Van Meegeren painted one too many. His version of Christ and the adulteress was acquired by Nazi Reichsmarschall Hermann Göring, the Luftwaffe commander who'd recently leveled Rotterdam. After the war, van Meegeren was discovered to have been the seller, and charged with criminal disloyalty to Holland. He confessed to the far lesser crime of art forgery. His court case garnered worldwide media attention, featured in newsreels and magazine articles. "The knowledge and integrity of many experts... stood on trial," wrote Irving Wallace in The Saturday Evening Post. More broadly, the van Meegeren scandal encouraged people to question the mechanisms of authority – buttressed by the war – that protected his ghastly paintings from public scrutiny.

Maybe van Meegeren couldn't have done it today, but there are myriad other ways in which forgers manipulate everything we take for granted. Tweaking those beliefs, more than any technical skill, is the forger's métier. One of the last big cases of the 20th century played out on eBay in 1998, when a seller named Kenneth Walton brushed the initials RD52 on a colorful abstract painting he found in a junkshop, leading bidders to believe they were outsmarting him – and getting the deal of a lifetime – by buying a 1952 canvas by Richard Diebenkorn. With the help of a little shill bidding, the painting topped $135,000 before the FBI closed in. The scandal reverberated far beyond the art world, engaging audiences that had never even been online, let alone heard of Diebenkorn. Just three years after eBay was founded, Walton's con job revealed how ill-adapted human instincts are for negotiating the virtual marketplace.

While Walton had scarcely touched a paintbrush, he was a great artist because his scam made us examine our nascent relationship with the world wide web. Sure it was a crime – for which Walton was punished with a jail term – but art can't be judged by legal standards, let alone by an artist's character. (After all, Caravaggio was a murderer.) We can appreciate the con without condoning it.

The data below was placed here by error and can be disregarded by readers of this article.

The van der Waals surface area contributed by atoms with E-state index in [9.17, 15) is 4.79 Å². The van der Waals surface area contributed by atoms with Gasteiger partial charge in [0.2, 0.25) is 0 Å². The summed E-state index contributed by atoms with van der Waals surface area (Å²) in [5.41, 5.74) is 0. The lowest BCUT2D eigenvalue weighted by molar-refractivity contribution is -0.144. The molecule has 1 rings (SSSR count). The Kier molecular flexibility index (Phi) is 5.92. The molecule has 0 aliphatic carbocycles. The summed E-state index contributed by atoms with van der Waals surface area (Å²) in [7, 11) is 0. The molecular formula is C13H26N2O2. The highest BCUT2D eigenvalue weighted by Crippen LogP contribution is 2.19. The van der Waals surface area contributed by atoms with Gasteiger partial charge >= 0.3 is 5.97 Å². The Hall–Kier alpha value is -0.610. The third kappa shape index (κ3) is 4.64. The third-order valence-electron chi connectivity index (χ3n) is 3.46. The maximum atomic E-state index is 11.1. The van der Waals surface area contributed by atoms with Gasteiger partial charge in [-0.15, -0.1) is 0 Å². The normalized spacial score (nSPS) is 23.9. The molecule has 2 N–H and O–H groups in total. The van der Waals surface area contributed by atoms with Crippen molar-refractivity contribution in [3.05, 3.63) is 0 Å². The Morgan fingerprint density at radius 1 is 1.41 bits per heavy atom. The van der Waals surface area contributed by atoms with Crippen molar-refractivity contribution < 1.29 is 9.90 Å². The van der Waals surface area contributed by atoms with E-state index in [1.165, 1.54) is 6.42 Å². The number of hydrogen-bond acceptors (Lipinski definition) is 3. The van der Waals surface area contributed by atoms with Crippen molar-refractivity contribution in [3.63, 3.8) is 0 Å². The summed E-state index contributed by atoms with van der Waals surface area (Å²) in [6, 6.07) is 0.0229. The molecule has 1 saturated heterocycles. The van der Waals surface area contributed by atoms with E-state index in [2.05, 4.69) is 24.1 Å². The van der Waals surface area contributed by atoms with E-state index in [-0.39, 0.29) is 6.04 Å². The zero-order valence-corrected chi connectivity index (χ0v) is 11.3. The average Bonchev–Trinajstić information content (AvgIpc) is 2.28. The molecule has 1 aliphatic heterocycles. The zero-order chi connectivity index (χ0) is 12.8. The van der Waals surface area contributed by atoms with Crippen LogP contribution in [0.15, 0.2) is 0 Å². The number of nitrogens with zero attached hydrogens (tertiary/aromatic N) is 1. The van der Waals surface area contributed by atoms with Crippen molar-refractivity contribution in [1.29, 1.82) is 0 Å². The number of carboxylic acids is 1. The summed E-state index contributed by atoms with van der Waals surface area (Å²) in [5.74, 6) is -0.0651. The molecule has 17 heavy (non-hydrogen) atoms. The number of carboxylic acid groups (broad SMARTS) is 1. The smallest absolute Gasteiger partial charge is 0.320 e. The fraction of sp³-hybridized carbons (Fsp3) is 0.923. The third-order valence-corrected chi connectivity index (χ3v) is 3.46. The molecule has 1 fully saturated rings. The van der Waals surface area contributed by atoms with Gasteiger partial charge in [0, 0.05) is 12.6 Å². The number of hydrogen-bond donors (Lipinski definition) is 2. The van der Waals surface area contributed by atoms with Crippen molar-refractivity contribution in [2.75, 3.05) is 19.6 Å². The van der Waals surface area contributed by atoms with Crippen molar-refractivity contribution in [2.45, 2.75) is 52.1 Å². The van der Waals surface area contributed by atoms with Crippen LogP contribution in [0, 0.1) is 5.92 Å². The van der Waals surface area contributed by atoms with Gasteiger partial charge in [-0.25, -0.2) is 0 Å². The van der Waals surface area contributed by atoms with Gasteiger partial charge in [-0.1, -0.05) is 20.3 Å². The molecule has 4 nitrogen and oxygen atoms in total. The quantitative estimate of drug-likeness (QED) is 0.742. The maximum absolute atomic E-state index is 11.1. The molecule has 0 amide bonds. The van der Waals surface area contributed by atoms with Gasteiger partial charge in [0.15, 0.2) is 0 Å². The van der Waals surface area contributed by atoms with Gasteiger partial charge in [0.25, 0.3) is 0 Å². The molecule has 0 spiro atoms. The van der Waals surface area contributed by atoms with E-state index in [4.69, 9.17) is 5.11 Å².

And forgery is not necessarily a crime. Mark Landis has never been charged because he's always given away his fakes. He donates them to minor museums, often in memory of his parents. He declines to take a tax deduction. Sometimes he offers to pay for framing.

Most of his forgeries are mediocre. Many are painted directly atop printed photos of the original paintings, downloaded from the internet. Some have gaps where you can see pixelation, as curators have noticed long after he's gone. They've spread word about him, so he's taken up aliases. For a while, one of his favorites was Jesuit Father Arthur Scott.

Several newspapers have interviewed Landis, trying to ascertain why he'd selflessly pass off fakes. His responses are inconsistent and hardly convincing. (He told the Financial Times that he wanted to commemorate his parents but couldn't afford a suitable memorial, a touching story until you consider how many paintings he's donated under fictitious names.) What makes Landis's work so provocative is that it defies conventional thinking. Curators are duped over and over again because the conman's munificence disarms them. Evidently our materialist culture has a blind spot for generosity. His fakes are more subversive, and thus more artistically compelling, than the Signacs and Picassos he copies.

The great irony is that forgeries are more real than the real artworks they fake. They genuinely manipulate society rather than merely illustrating alternate points of view. There are no boundaries, no frames or explanatory texts. We are at once the forger's materials, subject, and audience.